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Paris Opera Ballet Style

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I'll start with a few observations from an outsider. The first time I saw the company, I noticed several things -- mostly from the way they danced La Bayadere, because that's what they were doing for a week here that season -- about the company's style that impressed me as different from what I saw with ABT or NYCB, the two major companies I see the most. I'm not saying that these are unique to POB, but I think I can say they are part of the style.

One. The working foot in passé ALWAYS touches the opposite knee. Not a half-inch above, not excitedly swatting the calf, the knee.

Two. Dancers with bodies I'd considered "Romantic" -- tall, slim, linear, long legs, not "classically proportioned" -- like Elisabeth Patel were using their bodies "classically": squared rather than sloping shoulders, raised chest.

Three. In turns -- I loved this -- the dancers' arms were held in a circle. It made the dancing look very centered, self-referential.

Four. (Many people didn't like this; I did). The coldness and purity of the Shades scene. It wasn't spiritual; it was crystalline. There's a photograph of the Shades' legs (when the corps is standing at the side of the stage) that the company once used for publicity -- and it wasn't a lucky accident. It looks like one pair of legs refracted in 16 mirrors.

Five. Backs. This is where terminology becomes loaded. The back is different from the Russian back. If you don't like it, you'll say it's stiff; if you do, you'll say it's erect. There isn't the same bend, flexibility, that there is with Russian-trained dancers, and I think this is because Russian classicism is inflected with Russian folk dance.

Acting style. In the time I've been watching dance, I've never seen a company that can handle different styles as nimbly as POB -- yet they always remain themselves. The acting in Bayadere was very stylized, very grand, rather cold. The next week, in Petit's "Les Rendez-vous," many of the same dancers were detailed, passionate and fiery.

I hope we'll get some observations from people who actually know POB style :) but those are a few points to start.

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One thing I notice from having taken a few classes from a Paris Opéra teacher is the emphasis on the legs and feet. The port de bras wasn't very elaborate (or logical), but positions were clean and clear. The footwork was very clear and light, and while port de bras wasn't used as sparely as at NYCB, it was definitely not used much. The positions of the hands were similar to Vaganova.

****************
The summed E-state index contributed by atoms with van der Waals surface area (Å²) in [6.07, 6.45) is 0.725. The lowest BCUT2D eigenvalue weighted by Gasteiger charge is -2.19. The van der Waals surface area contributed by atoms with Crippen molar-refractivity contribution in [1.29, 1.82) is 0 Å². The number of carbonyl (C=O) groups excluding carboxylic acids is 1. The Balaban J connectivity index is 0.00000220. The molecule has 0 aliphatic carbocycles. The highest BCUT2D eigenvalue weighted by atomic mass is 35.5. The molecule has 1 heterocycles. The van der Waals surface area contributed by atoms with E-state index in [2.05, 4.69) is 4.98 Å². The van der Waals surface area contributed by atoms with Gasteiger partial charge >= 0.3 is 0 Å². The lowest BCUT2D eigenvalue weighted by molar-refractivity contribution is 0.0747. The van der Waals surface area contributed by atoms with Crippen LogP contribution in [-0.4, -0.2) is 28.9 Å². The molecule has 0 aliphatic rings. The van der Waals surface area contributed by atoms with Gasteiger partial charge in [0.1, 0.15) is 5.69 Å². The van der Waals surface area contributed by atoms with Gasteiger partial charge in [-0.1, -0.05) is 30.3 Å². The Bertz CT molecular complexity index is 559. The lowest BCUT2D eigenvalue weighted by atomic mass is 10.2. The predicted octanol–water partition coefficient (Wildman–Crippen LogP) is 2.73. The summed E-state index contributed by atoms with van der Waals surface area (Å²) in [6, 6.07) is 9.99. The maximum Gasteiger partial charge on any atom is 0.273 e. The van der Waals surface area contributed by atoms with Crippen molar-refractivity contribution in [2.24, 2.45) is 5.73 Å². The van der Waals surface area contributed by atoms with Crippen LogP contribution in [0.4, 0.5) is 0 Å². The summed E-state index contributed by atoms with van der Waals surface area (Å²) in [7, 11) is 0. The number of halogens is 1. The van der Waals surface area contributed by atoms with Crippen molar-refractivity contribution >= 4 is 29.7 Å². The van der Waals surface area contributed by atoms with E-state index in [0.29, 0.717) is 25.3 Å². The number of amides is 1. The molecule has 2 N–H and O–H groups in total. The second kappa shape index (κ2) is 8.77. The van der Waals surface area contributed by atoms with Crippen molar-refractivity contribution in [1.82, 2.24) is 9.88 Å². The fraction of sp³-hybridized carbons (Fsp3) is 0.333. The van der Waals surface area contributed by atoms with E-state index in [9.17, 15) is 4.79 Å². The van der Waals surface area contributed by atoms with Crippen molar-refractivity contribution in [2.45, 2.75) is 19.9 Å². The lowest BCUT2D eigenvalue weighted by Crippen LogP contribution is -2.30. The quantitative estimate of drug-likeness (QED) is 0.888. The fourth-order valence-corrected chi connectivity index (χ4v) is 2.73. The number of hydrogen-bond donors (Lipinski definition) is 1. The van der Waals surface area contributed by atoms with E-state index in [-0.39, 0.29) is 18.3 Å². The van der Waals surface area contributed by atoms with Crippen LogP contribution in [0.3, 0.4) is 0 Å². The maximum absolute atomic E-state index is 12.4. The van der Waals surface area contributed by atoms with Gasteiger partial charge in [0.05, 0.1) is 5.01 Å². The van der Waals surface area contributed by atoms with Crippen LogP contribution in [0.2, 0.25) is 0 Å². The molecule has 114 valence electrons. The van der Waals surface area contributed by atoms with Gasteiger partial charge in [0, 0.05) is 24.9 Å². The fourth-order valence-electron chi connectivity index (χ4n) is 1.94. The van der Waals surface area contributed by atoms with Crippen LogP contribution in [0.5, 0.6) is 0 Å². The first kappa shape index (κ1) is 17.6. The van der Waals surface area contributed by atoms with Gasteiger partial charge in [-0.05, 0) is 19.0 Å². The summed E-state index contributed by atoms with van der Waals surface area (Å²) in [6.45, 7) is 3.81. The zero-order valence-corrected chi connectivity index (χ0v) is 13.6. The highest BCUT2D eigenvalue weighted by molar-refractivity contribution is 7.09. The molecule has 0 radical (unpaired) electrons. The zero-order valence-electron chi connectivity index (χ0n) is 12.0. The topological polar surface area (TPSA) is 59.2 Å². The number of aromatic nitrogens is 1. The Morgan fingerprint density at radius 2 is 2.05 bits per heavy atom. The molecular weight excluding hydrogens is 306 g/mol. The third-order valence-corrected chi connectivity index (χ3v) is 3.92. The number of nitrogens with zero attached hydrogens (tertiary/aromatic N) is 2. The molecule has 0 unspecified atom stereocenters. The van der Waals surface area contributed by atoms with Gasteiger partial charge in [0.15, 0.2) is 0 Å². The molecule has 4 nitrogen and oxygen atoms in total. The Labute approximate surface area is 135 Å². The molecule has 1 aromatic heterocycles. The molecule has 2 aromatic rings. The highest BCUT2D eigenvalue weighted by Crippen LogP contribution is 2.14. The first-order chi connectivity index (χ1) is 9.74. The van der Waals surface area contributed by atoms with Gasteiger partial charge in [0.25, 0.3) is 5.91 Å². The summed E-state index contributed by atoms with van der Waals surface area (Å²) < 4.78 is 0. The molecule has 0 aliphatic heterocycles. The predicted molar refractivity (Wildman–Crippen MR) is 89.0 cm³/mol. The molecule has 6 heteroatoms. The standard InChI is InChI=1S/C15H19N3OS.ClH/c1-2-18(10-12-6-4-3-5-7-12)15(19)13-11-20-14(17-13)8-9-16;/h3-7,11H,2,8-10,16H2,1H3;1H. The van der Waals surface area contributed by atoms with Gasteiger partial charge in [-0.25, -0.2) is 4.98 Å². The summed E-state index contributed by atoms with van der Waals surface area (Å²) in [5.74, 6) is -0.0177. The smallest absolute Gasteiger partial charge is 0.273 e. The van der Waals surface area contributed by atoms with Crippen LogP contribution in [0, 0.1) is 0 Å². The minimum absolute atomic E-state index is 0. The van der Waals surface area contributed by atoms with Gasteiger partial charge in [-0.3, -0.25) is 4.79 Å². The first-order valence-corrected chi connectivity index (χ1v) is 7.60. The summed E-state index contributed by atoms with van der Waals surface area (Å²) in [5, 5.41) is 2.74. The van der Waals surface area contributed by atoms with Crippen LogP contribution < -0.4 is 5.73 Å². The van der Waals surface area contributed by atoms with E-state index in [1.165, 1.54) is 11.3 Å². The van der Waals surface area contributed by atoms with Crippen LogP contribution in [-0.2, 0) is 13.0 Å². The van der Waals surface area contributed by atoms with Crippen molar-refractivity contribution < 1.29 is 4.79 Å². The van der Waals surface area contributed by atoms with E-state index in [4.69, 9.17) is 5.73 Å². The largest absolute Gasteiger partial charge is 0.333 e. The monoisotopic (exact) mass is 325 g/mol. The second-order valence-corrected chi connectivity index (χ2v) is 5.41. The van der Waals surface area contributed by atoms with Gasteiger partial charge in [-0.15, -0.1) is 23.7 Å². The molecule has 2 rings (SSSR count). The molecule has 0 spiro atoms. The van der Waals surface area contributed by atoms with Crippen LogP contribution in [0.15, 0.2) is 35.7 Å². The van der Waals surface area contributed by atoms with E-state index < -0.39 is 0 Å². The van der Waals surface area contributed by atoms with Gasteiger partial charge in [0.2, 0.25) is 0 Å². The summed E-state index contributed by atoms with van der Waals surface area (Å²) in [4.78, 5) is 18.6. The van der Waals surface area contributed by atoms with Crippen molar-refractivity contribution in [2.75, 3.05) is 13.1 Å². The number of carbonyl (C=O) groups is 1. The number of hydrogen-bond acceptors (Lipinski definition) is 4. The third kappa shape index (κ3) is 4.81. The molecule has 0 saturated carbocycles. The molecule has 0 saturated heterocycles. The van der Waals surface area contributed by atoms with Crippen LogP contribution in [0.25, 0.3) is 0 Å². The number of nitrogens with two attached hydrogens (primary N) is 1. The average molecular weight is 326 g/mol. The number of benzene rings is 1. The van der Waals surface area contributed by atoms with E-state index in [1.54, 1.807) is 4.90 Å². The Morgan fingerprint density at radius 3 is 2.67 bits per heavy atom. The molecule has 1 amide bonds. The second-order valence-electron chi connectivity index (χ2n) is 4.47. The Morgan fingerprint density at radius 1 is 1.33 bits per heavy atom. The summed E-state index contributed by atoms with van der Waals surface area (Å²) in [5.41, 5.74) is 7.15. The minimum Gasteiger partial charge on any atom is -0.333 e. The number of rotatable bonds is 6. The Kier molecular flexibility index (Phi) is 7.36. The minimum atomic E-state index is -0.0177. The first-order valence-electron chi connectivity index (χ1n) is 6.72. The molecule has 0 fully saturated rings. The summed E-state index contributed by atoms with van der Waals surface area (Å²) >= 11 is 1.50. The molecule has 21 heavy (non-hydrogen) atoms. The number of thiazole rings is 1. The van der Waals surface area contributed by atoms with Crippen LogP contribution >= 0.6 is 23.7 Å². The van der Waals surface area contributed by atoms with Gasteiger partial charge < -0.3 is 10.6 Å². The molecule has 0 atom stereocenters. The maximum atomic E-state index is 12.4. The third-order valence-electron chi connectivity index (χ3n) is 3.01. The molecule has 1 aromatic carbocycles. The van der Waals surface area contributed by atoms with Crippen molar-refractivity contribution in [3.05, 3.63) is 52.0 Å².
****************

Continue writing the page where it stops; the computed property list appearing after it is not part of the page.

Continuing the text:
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For me the main characteristics are:

1) use of feet in women: unique - panther-like, a joy to watch As a former teacher of mine said: "try to make your pointes cry (he was an admirer of the French school"

2) very feminine and aristocratic quality in women. You believe that they are direct descendants from Louis XIV.

3) very athletic (the men)


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I see it as Guillem's influence. She was, as far as I can tell, the POB prototype, and she came to prominence is roughly concurrent with RN's ADship.

"As if speaking to you" -- great image!

My first POB experience was during summer '73, with guest stars Makarova and Nureyev. What stood out to me then was POB's filigree finish, which was unmistakably French, even for someone who was just beginning to "see" ballet. An extra element of artifice, and not without its charm. It is far less pronounced now than then (as are many characteristics of the various national styles), but it came into vivid relief when seen against the Kirov-bred principals.

As we discovered through this board, Treefrog was there. Right, TF? :blink:

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